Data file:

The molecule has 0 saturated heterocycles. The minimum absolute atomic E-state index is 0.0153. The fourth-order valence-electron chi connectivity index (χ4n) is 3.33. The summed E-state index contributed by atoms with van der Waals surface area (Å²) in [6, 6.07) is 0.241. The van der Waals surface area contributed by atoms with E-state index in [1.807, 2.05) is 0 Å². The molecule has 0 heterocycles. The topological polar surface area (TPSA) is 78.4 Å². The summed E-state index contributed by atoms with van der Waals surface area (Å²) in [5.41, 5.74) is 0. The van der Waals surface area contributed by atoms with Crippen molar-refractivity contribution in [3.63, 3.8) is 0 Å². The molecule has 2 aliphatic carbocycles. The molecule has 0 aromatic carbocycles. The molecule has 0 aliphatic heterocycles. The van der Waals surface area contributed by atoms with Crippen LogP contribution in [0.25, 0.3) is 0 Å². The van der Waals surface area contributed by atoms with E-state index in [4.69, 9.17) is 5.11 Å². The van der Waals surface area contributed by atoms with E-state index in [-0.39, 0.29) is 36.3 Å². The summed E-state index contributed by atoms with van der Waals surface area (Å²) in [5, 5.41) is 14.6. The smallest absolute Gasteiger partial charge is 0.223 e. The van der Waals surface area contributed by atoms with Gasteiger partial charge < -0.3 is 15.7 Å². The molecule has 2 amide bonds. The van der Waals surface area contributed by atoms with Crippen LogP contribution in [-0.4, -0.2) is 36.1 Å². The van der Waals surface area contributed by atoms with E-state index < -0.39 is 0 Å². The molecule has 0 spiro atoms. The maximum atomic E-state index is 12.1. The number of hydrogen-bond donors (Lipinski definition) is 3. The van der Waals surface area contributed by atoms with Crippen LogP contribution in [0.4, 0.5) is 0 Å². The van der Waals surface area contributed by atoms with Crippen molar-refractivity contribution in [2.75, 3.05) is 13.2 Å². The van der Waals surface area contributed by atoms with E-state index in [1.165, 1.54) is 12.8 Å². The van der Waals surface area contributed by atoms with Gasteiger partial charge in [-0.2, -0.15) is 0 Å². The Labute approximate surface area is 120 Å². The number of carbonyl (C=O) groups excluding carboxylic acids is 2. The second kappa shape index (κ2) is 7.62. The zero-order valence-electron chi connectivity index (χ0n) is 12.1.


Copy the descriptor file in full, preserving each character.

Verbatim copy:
The molecule has 0 saturated heterocycles. The minimum absolute atomic E-state index is 0.0153. The fourth-order valence-electron chi connectivity index (χ4n) is 3.33. The summed E-state index contributed by atoms with van der Waals surface area (Å²) in [6, 6.07) is 0.241. The van der Waals surface area contributed by atoms with E-state index in [1.807, 2.05) is 0 Å². The molecule has 0 heterocycles. The topological polar surface area (TPSA) is 78.4 Å². The summed E-state index contributed by atoms with van der Waals surface area (Å²) in [5.41, 5.74) is 0. The van der Waals surface area contributed by atoms with Crippen molar-refractivity contribution in [3.63, 3.8) is 0 Å². The molecule has 2 aliphatic carbocycles. The molecule has 0 aromatic carbocycles. The molecule has 0 aliphatic heterocycles. The van der Waals surface area contributed by atoms with Crippen LogP contribution in [0.25, 0.3) is 0 Å². The van der Waals surface area contributed by atoms with E-state index in [4.69, 9.17) is 5.11 Å². The van der Waals surface area contributed by atoms with E-state index in [-0.39, 0.29) is 36.3 Å². The summed E-state index contributed by atoms with van der Waals surface area (Å²) in [5, 5.41) is 14.6. The smallest absolute Gasteiger partial charge is 0.223 e. The van der Waals surface area contributed by atoms with Gasteiger partial charge < -0.3 is 15.7 Å². The molecule has 2 amide bonds. The van der Waals surface area contributed by atoms with Crippen LogP contribution in [-0.4, -0.2) is 36.1 Å². The van der Waals surface area contributed by atoms with E-state index < -0.39 is 0 Å². The molecule has 0 spiro atoms. The maximum atomic E-state index is 12.1. The number of hydrogen-bond donors (Lipinski definition) is 3. The van der Waals surface area contributed by atoms with Crippen LogP contribution in [0.4, 0.5) is 0 Å². The van der Waals surface area contributed by atoms with Crippen molar-refractivity contribution in [2.75, 3.05) is 13.2 Å². The van der Waals surface area contributed by atoms with E-state index in [1.165, 1.54) is 12.8 Å². The van der Waals surface area contributed by atoms with Gasteiger partial charge in [-0.2, -0.15) is 0 Å². The Labute approximate surface area is 120 Å². The number of carbonyl (C=O) groups excluding carboxylic acids is 2. The second kappa shape index (κ2) is 7.62. The zero-order valence-electron chi connectivity index (χ0n) is 12.1.